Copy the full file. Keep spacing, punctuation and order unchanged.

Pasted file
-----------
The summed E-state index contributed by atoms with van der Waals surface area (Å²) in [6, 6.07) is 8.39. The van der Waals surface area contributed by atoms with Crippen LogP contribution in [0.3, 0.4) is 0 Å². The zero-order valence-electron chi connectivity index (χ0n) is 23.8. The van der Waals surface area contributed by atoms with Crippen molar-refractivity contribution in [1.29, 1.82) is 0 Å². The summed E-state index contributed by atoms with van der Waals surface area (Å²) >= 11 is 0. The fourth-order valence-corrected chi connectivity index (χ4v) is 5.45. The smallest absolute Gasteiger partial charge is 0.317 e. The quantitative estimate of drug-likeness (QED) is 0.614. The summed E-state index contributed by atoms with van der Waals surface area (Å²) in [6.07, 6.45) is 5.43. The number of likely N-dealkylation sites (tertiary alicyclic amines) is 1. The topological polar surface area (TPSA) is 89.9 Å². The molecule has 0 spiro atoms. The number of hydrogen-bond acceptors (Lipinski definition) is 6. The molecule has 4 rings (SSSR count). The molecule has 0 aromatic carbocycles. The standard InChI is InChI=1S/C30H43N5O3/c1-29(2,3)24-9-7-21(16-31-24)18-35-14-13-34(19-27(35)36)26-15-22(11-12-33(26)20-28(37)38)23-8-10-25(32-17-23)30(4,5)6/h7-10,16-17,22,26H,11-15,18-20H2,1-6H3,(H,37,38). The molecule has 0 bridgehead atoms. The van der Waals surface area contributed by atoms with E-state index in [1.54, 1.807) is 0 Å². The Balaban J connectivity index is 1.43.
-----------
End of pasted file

The summed E-state index contributed by atoms with van der Waals surface area (Å²) in [6, 6.07) is 8.39. The van der Waals surface area contributed by atoms with Crippen LogP contribution in [0.3, 0.4) is 0 Å². The zero-order valence-electron chi connectivity index (χ0n) is 23.8. The van der Waals surface area contributed by atoms with Crippen molar-refractivity contribution in [1.29, 1.82) is 0 Å². The summed E-state index contributed by atoms with van der Waals surface area (Å²) >= 11 is 0. The fourth-order valence-corrected chi connectivity index (χ4v) is 5.45. The smallest absolute Gasteiger partial charge is 0.317 e. The quantitative estimate of drug-likeness (QED) is 0.614. The summed E-state index contributed by atoms with van der Waals surface area (Å²) in [6.07, 6.45) is 5.43. The number of likely N-dealkylation sites (tertiary alicyclic amines) is 1. The topological polar surface area (TPSA) is 89.9 Å². The molecule has 0 spiro atoms. The number of hydrogen-bond acceptors (Lipinski definition) is 6. The molecule has 4 rings (SSSR count). The molecule has 0 aromatic carbocycles. The standard InChI is InChI=1S/C30H43N5O3/c1-29(2,3)24-9-7-21(16-31-24)18-35-14-13-34(19-27(35)36)26-15-22(11-12-33(26)20-28(37)38)23-8-10-25(32-17-23)30(4,5)6/h7-10,16-17,22,26H,11-15,18-20H2,1-6H3,(H,37,38). The molecule has 0 bridgehead atoms. The van der Waals surface area contributed by atoms with E-state index in [1.54, 1.807) is 0 Å². The Balaban J connectivity index is 1.43.